Whaam! Roy Lichtenstein at Tate Modern is 'magnificent'
This show tells a compelling story about the most intellectual of the Pop Artists
What you need to know
An exhibition of one of America's best-known 20th Century artists, Roy Lichtenstein, opens to the public at Tate Modern today. Lichtenstein: A Retrospective brings together 125 of his most recognised paintings and sculptures.
Lichtenstein is renowned for his colourful large-scale Pop Art works based on comic strips and advertising imagery. The exhibition showcases key paintings such as Look Mickey, Whaam! and Drowning Girl. There are also feature sculptures, previously unseen drawings, collages and works on paper. Runs until 27 May.
What the critics like
Tate Modern's "magnificent" Lichtenstein retrospective sets his work into its historical context wonderfully, says Richard Dorment in the Daily Telegraph. The show gave Dorment "a new respect for the way Lichtenstein used the work of other artists" to "make art about art".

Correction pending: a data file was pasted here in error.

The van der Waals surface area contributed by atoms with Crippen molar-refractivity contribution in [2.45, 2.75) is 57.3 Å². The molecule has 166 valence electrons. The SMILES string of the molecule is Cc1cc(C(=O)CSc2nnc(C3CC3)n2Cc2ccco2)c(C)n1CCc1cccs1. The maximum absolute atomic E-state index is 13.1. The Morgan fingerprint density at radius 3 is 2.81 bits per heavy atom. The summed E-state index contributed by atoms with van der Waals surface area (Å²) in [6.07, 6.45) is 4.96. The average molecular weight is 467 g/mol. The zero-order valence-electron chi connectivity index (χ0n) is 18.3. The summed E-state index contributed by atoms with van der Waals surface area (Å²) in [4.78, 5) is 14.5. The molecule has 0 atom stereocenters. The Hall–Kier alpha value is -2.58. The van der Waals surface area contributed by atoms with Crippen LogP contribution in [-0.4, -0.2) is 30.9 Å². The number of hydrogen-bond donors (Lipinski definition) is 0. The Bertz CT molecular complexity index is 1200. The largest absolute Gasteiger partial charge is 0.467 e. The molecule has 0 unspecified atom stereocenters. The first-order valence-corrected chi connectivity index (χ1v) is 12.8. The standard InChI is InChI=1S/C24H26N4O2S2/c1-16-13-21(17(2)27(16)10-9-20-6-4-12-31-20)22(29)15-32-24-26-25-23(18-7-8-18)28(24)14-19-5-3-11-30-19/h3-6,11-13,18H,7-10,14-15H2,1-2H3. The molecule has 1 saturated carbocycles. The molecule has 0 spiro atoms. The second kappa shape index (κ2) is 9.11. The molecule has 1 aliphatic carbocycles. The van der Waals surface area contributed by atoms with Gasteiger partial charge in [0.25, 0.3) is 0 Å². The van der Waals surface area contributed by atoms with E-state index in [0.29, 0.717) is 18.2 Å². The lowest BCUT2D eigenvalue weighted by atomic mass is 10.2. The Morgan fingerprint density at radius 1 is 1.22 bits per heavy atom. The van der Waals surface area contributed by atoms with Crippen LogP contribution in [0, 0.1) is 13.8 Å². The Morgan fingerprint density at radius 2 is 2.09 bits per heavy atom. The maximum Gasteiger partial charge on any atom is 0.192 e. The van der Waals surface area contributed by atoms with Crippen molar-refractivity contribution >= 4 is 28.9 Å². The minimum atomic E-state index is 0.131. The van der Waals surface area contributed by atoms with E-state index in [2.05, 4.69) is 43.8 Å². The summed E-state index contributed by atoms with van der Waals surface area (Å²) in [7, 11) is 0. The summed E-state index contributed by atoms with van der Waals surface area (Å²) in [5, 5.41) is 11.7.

You might think that 13 rooms of Lichtenstein's monumental Pop Art would pall, says Adrian Hamilton in The Independent. Not at all. "Profound or simply effective, Lichtenstein knew how to make a canvas leap out at you."
Lichtenstein's cool, dry wit has an uncomplicated, eye-catching strength, says Rachel Campbell-Johnston in The Times. But this show also tells a much more compelling story about "the most intellectual of all the Pop artists".
What they don't like
It starts off so well, but after the early Pop Art, it's all downhill, says Adrian Searle in The Guardian. There are Lichtenstein's unfortunate forays into sculpture and "an increasing preoccupation with the work of other artists", which add nothing to the original.